One of my all-time favourite negotiation strategies originates from a study conducted by Malia Mason and Colleagues. These researchers were interested in the effect that precise numbers have when making a first offer.
You see, people tend to speak and write about numbers in multiples of powers of base 10. Think 10, 1000, 10, 000….. and this preference tends to manifest in negotiations.
This phenomenon also translates to real world markets. If you look at the real estate market, most homes, that is 71%, have a listing price at a dollar amount that has 3 trailing zeroes in the price range of $100,000 to $999, 999.
In the 1-to-10-million-dollar range, researchers found that less than 2% of homes are precisely priced.
Why does it matter?
It’s a matter of perception.
But before I get into 3 reasons why precision is a better tactic than using round general numbers, let me remind you that nothing replaces PLANNING & RESEARCH in a negotiation. Meaning, your offer needs to be legitimate. Make what, one of my favourite negotiation scholars, Leigh Thompson calls, a wild ass offer, and people will leave the negotiation table.
So why does precision, when making a first offer, trump general whole numbers? Here are 3 reasons:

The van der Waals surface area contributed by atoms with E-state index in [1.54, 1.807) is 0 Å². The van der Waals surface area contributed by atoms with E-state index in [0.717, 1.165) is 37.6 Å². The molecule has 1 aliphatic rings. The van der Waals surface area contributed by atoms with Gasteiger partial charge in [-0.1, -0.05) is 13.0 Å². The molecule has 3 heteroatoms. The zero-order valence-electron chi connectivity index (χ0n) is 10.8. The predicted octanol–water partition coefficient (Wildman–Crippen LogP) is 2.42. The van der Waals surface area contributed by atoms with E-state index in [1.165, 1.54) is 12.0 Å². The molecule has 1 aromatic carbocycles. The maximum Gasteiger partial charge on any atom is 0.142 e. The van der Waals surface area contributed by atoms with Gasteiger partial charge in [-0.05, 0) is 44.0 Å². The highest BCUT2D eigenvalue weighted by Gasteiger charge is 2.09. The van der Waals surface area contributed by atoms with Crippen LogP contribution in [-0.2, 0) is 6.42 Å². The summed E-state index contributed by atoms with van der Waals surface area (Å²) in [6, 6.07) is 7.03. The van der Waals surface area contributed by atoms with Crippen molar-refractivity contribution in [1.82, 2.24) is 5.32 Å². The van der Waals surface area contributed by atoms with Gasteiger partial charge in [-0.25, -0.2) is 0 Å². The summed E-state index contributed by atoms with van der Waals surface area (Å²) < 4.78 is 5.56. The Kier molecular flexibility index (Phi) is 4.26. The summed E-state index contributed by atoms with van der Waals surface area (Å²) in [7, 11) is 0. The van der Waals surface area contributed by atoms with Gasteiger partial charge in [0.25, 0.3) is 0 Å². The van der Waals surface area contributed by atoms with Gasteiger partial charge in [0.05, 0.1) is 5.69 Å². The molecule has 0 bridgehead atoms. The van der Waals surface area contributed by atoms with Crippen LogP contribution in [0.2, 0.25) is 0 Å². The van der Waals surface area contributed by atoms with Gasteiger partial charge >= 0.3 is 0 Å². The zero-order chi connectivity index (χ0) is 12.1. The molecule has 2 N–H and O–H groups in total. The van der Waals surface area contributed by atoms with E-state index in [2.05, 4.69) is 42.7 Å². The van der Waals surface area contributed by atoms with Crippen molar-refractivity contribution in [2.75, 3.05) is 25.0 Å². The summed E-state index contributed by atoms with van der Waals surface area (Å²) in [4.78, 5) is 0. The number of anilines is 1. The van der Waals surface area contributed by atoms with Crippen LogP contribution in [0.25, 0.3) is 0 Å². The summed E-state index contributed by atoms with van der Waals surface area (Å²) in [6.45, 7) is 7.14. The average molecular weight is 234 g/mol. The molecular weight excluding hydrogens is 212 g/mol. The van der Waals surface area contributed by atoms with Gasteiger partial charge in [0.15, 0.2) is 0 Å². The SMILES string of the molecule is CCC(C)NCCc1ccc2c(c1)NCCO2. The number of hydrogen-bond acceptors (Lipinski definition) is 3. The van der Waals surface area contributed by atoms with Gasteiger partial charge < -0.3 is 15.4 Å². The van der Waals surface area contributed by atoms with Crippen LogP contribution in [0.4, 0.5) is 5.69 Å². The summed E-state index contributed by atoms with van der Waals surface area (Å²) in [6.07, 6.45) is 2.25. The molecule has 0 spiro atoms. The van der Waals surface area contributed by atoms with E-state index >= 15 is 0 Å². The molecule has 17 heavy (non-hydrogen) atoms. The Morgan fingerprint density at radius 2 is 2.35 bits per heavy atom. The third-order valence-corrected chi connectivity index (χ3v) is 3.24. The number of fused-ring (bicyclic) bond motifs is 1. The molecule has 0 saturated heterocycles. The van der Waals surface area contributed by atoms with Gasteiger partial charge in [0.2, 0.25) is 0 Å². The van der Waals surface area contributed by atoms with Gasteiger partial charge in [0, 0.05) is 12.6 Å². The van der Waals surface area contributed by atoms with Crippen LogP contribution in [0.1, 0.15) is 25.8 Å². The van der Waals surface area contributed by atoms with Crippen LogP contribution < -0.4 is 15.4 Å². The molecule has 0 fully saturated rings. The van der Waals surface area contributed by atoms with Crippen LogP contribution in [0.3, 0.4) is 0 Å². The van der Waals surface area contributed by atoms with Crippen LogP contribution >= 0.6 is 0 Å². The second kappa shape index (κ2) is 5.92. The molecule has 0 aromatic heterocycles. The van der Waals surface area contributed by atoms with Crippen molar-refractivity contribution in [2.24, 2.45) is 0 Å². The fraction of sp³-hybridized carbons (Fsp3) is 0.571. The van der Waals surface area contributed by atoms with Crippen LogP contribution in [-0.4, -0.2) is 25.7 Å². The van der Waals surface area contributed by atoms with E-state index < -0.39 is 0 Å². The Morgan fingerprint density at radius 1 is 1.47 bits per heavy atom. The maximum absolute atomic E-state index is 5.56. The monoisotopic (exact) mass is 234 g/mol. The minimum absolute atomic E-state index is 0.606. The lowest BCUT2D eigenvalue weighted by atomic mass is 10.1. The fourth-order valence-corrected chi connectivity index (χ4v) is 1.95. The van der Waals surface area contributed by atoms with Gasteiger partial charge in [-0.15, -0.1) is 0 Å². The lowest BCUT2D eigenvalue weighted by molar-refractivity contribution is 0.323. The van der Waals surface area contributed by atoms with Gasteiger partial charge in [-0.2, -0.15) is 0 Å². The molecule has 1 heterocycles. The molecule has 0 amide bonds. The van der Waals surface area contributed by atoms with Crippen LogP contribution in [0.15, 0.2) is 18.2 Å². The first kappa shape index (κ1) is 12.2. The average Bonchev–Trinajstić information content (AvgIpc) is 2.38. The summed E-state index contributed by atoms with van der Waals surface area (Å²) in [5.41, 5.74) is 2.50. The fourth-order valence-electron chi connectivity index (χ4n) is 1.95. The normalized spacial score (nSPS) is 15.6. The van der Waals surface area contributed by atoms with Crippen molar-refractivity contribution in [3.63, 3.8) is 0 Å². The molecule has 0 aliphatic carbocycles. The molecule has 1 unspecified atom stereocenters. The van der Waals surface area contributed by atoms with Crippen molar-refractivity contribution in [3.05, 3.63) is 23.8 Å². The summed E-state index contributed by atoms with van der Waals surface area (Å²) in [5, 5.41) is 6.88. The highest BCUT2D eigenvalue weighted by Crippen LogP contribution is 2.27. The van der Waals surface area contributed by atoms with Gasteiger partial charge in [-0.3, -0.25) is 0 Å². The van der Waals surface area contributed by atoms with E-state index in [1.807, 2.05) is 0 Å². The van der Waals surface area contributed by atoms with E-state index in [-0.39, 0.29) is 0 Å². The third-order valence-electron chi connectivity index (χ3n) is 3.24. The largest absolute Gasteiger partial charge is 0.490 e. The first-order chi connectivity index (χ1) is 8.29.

The Anchoring Effect: Precise numbers make your first proposal seem more thoroughly researched and carefully considered. This anchors the negotiation in your favor. The anchoring effect is a cognitive bias where people tend to rely too heavily on the first piece of information (the "anchor") they receive when making decisions.
Credibility: Precise numbers give the impression that you are knowledgeable about the item's worth and have done your homework, which tends to increase your credibility. Round numbers, on the other hand, seem arbitrary and suggest a lack of research or understanding.
Less Room for Large Counteroffers: When you propose a precise number, the other party may perceive less flexibility and feel constrained to make smaller counteroffers. For example, a proposal of $5,000 invites a counteroffer of $4,000—a 20% decrease. But a proposal of $5,140 is less likely to be countered with $4,112, even though this is the same percentage reduction.
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